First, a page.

By Megan Giles, Retirement Transition Consultant
You’re at a BBQ and someone asks you ‘what do you do’? When you’re in the workforce full-time, this is typically an easy question to answer. “I’m an accountant and I work for XYZ Accountants” or “I’m a marketing manager with a financial planning firm”. Straight away people know what you do and start to get a sense of who you are.
So what happens when you retire? For many the response is suddenly not so easy. “I’m a retiree” feels inadequate. It doesn’t command the same respect as being a senior partner in an international law firm, a nurse unit manager or an academic and suggests (rightly or wrongly) a less full and meaningful life. In short it doesn’t make you feel relevant.
For Judy* this was a genuine concern. At work she was known at the problem solver, the ‘deliver it on time’ person and a mentor. She was well respected by peers and managers – in fact they counted on her for considered and trusted advice in her area of expertise, industrial relations. She was involved in high profile assignments and it was not unusual for her to be called on if things were going ‘pear shaped’. What was going to happen when she retired? Any disagreements with her husband were unlikely to go before the Fair Work Commission and her adult children were more likely to require motherly (or grandmotherly) advice than IR input. What would she be uniquely known for now?
Let’s be honest, the retirement age was first introduced during the industrial revolution recognising that workers’ bodies were effectively ‘broken’ after a lifetime of manual labour. Retirement for this group was typically a short period of ill health and low physical activity in middle (not old!) age.
So how do you respond? What is the alternative to being a retiree?
The question I pose to you is what lights you up? What is it that you do on a regular basis that you get a kick out of? Or what is it you do on an irregular basis, and would like to do more of? If it is that you love dancing, why not start taking classes or join a club? Not only does it help to expand your social circle, but you can then say with pride ‘I’m retired and I love dancing’. It also provides an ‘in’ for others to start asking questions of you such as where you go dancing, why style you enjoy and possibly even for a few tips (because let’s accept that unless you are Latin American, dancing comes naturally to very few of us!). Before you know it, you’re being asked for advice!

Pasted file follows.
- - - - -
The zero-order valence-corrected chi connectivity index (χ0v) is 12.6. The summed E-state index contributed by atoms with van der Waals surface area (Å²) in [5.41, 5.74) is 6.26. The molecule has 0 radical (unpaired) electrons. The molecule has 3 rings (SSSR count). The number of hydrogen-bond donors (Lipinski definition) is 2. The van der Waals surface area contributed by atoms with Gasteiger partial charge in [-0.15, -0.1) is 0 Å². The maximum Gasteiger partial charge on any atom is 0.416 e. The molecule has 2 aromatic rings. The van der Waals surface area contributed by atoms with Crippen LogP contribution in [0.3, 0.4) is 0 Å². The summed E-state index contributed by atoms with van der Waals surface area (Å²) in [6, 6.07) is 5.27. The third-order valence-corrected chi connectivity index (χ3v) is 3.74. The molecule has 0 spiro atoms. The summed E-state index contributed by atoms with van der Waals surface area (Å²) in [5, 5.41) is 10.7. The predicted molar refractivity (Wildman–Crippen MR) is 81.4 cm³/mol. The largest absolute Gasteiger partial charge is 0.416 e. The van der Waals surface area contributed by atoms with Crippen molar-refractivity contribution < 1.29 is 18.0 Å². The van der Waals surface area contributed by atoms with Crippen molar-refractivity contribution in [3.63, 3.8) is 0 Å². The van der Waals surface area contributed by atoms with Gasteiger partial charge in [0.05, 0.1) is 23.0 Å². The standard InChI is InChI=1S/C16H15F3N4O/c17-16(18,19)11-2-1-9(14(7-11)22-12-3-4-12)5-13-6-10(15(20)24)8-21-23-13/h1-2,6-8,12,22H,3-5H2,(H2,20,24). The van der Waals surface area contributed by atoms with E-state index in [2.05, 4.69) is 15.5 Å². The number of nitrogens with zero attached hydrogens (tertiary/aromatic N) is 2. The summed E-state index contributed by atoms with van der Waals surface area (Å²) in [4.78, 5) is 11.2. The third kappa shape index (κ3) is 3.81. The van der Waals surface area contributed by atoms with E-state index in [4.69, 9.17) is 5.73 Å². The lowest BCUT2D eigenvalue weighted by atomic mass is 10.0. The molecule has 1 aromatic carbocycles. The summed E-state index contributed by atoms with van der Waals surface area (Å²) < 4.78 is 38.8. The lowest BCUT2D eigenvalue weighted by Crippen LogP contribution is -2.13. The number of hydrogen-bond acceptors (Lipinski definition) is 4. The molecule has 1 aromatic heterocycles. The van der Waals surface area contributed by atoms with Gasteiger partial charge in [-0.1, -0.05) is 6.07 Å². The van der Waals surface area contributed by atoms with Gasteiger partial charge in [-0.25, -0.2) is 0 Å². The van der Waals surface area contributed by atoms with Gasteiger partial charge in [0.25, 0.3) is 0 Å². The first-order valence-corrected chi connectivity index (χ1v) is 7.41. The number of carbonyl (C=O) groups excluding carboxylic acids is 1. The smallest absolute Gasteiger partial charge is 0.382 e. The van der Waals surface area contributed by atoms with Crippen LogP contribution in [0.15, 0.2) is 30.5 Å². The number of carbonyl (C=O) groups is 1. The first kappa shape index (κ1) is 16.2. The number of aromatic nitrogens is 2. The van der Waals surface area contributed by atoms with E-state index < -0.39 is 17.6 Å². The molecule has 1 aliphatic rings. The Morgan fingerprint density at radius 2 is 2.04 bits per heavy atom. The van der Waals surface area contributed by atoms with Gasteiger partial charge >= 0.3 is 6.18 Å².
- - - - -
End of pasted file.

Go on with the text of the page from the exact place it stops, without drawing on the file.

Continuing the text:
It might be that you introduce yourself as a retiree and a [insert your interest/hobby or activity]. For example ‘I’m retired and I volunteer at the local hospital’, ‘I’m a retiree and I’ve just taken up paddle boarding – what a thrill!” or “I’m retired and we travel but at the moment we’re downsizing our house”.
Alternatively, it may be that you elect to omit that you are a retiree and instead introduce yourself simply with your new passion or past time. “I’m a mentor to young people at risk of homelessness’, “I’m currently studying psychology”, “I’ve decided to take on a part-time role and am enjoying learning about sales processes” or “I’m on the Board of a local not-for-profit’.
The beauty is that there are no rules – only you can decide how you define yourself in retirement and what brings you joy. Avoid worrying about what people around you might expect – their experience of retirement might be very different to yours.
If you think you struggle with this, my challenge to you (!) is to revisit the way you introduce yourself to new people.
There are a few ways you may like to do this:
1. Think about how you currently spend your time and how you might convey that to people – often we don’t stop, reflect on what we do and appreciate the value we add to the people around us.
2. Articulate that burning desire you have to do something new. Investigate ways to develop that interest (e.g. do some research, join a group or club, start practicing) and then shape your introduction around that.
3. Look to the lighter side – as you enter this next chapter of your life away from the responsibilities of work, have a laugh with it!
I’d love to learn from your experiences. Please share your challenges, or what you’ve done to create an introduction that you feel comfortable with, and proud of below in the comments box or on the facebook page.
Until next time!
Retirement Transition Consultant
The road to retirement can be a little bumpy, so rest assured if you are feeling a little lost and overwhelmed, you’re not alone. BUT, there are things you can do to smooth the way and create a retirement that you are excited to grasp with both hands!
Want to know how? Why not join me for my Bite Sized Retirement Transition Video Series! These six videos are practical, action-focused, and most importantly short & sweet. They are all only 3 minutes long because whilst planning is important, I know that you’ve got life to get on with!